With things finally beginning to warm up again, many businesses are preparing their summer events. Inboxes everywhere are already starting to fill up with invites to seminars, training days, sales events, and if you’re lucky, cocktail parties.

We recently covered how to create a smart invite that lets subscribers RSVP from directly inside an email – but this is just one step of many you can take to drum up the necessary attention to grow a healthy guest list.

We’ve put together a quick guide to help you plan and execute a successful email marketing campaign that should help to attract guests in their droves!

Objectives & Audience

The most important aspect of your event is considering it’s aim. Why is the event being held? To sell products, provide training, build loyalty?

The next step is to assign some objectives that will help you in meeting your overall aim.

Finally, take time to consider who your audience for this event is. Are they current clients, prospects or members of the public?

Getting a firm idea of what kind of event your planning and why will help you to create your marketing content.


Now you know your event’s objectives and audience you can begin putting together a content schedule that helps you meet your overall aim. Will you have a speaker with PowerPoint slides? Round table discussions? Training workshops?

You don’t actually need to create all of your event’s content at this stage, but you’ll want to have a good idea of the kind of content you’ll be presenting. Creating an outline schedule of your event’s content is vital to creating a compelling marketing campaign.

Email Invitation Design

Time Frame

The duration of the marketing campaign for an event will vary depending on the type of event you’re holding – e.g. a paid for exhibition may need several months lead time, whereas a webinar will only want a couple of weeks.

For a standard in-person event, we recommend using a lead time of at least six weeks.

Campaign Schedule & Content

Once you have your time frame worked out, you’ll want to set key dates for sending out email invitations e.g. for a six week lead, you can start with a weekly invite and measure the response.

When you’re sending regular invitation like this, it’s important to make sure that you keep your content fresh. Spread details of your event across all of your email invitations rather than sending the same email with all of your content.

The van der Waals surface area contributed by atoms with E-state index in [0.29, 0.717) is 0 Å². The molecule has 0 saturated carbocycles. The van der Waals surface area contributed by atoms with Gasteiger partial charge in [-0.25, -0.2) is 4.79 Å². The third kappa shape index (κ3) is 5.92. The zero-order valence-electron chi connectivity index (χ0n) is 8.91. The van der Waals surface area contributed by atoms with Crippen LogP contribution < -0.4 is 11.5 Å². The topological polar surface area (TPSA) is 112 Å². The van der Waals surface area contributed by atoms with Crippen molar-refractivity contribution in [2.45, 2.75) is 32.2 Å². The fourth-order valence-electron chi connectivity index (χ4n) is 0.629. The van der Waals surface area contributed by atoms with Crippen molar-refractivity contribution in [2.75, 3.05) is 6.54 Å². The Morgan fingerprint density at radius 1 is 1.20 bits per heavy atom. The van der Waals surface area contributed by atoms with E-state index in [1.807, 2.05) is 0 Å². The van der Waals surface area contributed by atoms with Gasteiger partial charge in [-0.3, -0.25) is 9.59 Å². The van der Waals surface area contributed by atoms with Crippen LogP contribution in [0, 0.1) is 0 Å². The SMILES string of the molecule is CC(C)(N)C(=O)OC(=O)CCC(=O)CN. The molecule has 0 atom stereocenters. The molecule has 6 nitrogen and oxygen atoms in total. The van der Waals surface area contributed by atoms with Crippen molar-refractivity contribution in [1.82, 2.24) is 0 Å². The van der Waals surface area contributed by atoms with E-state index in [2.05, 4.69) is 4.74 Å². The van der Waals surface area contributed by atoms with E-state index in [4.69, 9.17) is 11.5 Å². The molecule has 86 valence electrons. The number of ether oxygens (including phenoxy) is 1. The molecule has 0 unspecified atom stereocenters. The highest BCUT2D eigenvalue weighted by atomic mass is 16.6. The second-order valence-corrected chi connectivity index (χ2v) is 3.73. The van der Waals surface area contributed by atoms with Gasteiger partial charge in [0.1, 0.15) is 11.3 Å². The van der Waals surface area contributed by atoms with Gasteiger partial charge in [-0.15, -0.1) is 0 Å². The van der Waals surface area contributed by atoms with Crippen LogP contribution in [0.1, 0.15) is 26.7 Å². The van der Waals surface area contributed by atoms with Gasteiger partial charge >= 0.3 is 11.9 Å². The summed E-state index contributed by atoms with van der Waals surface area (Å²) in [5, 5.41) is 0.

Drip feeding subscribers with your event’s content over several weeks is a far more effective method of generating sign-ups that sending a one-off email with ALL of your event content.

An invite email is not a ‘one page website’, but rather a jumping off point to a landing page/micro-site with more details about your event.

Before you send your event invites, double check their content with the content for your event. Are they sending the right message? Are you over/under promising your content?

Finally, when sending out subsequent invites, be sure to exclude anyone who’s already confirmed their attendance.


Speaking of which, anyone who has signed up to your event should be sent a confirmation as soon as possible.

This can be an automated process, sending a confirmation as soon as a subscriber submits a sign-up form.

That being said, some events may need sign-ups to be vetted prior to confirmation. In this case you can send a ‘request received’ email to confirm their request and manually send a confirmation email at a later date.

Confirmation emails are also a great opportunity to provide a link that adds your event to a guest’s calendar.

Ongoing Data Cleansing

As you begin sending out your invitations, keep an eye on any hard bounces you receive. These could give you a valuable insight into whether your contact has left their organisation, where they have moved to and who’s replaced them. It’s also a good idea to re-send your invite to soft-bounces (temporary delivery failures) too.


Following the event, send a feedback questionnaire. This will help greatly when deciding content for your next event and improving the overall attendee experience.

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